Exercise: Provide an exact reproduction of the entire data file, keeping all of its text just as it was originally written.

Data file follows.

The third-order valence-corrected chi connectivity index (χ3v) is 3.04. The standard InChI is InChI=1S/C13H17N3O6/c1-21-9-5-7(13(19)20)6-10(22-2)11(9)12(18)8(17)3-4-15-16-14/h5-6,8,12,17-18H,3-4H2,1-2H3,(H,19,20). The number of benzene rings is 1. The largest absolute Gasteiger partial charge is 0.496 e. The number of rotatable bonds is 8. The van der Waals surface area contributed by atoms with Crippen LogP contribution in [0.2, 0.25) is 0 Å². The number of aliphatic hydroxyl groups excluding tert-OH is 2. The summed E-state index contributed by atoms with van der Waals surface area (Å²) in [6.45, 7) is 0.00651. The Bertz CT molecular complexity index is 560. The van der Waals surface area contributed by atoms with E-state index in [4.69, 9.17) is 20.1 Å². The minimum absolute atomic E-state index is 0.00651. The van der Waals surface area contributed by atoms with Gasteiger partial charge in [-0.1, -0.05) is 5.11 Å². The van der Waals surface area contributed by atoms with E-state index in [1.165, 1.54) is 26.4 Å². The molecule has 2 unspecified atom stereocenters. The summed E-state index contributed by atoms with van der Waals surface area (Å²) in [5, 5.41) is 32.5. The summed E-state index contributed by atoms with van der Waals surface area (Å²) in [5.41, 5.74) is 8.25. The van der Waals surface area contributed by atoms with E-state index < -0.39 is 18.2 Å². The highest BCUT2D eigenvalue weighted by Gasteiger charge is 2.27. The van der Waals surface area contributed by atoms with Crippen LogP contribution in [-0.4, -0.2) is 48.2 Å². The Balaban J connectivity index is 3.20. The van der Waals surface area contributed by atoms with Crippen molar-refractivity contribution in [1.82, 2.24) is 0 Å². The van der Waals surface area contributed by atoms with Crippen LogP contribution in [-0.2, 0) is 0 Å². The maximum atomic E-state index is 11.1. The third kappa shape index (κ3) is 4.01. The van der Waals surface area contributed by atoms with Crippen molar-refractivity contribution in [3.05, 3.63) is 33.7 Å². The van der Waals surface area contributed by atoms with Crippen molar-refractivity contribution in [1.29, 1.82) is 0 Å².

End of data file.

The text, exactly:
The third-order valence-corrected chi connectivity index (χ3v) is 3.04. The standard InChI is InChI=1S/C13H17N3O6/c1-21-9-5-7(13(19)20)6-10(22-2)11(9)12(18)8(17)3-4-15-16-14/h5-6,8,12,17-18H,3-4H2,1-2H3,(H,19,20). The number of benzene rings is 1. The largest absolute Gasteiger partial charge is 0.496 e. The number of rotatable bonds is 8. The van der Waals surface area contributed by atoms with Crippen LogP contribution in [0.2, 0.25) is 0 Å². The number of aliphatic hydroxyl groups excluding tert-OH is 2. The summed E-state index contributed by atoms with van der Waals surface area (Å²) in [6.45, 7) is 0.00651. The Bertz CT molecular complexity index is 560. The van der Waals surface area contributed by atoms with E-state index in [4.69, 9.17) is 20.1 Å². The minimum absolute atomic E-state index is 0.00651. The van der Waals surface area contributed by atoms with Gasteiger partial charge in [-0.1, -0.05) is 5.11 Å². The van der Waals surface area contributed by atoms with E-state index in [1.165, 1.54) is 26.4 Å². The molecule has 2 unspecified atom stereocenters. The summed E-state index contributed by atoms with van der Waals surface area (Å²) in [5, 5.41) is 32.5. The summed E-state index contributed by atoms with van der Waals surface area (Å²) in [5.41, 5.74) is 8.25. The van der Waals surface area contributed by atoms with E-state index < -0.39 is 18.2 Å². The highest BCUT2D eigenvalue weighted by Gasteiger charge is 2.27. The van der Waals surface area contributed by atoms with Crippen LogP contribution in [-0.4, -0.2) is 48.2 Å². The Balaban J connectivity index is 3.20. The van der Waals surface area contributed by atoms with Crippen molar-refractivity contribution in [1.82, 2.24) is 0 Å². The van der Waals surface area contributed by atoms with Crippen LogP contribution in [-0.2, 0) is 0 Å². The maximum atomic E-state index is 11.1. The third kappa shape index (κ3) is 4.01. The van der Waals surface area contributed by atoms with Crippen molar-refractivity contribution in [3.05, 3.63) is 33.7 Å². The van der Waals surface area contributed by atoms with Crippen molar-refractivity contribution in [1.29, 1.82) is 0 Å².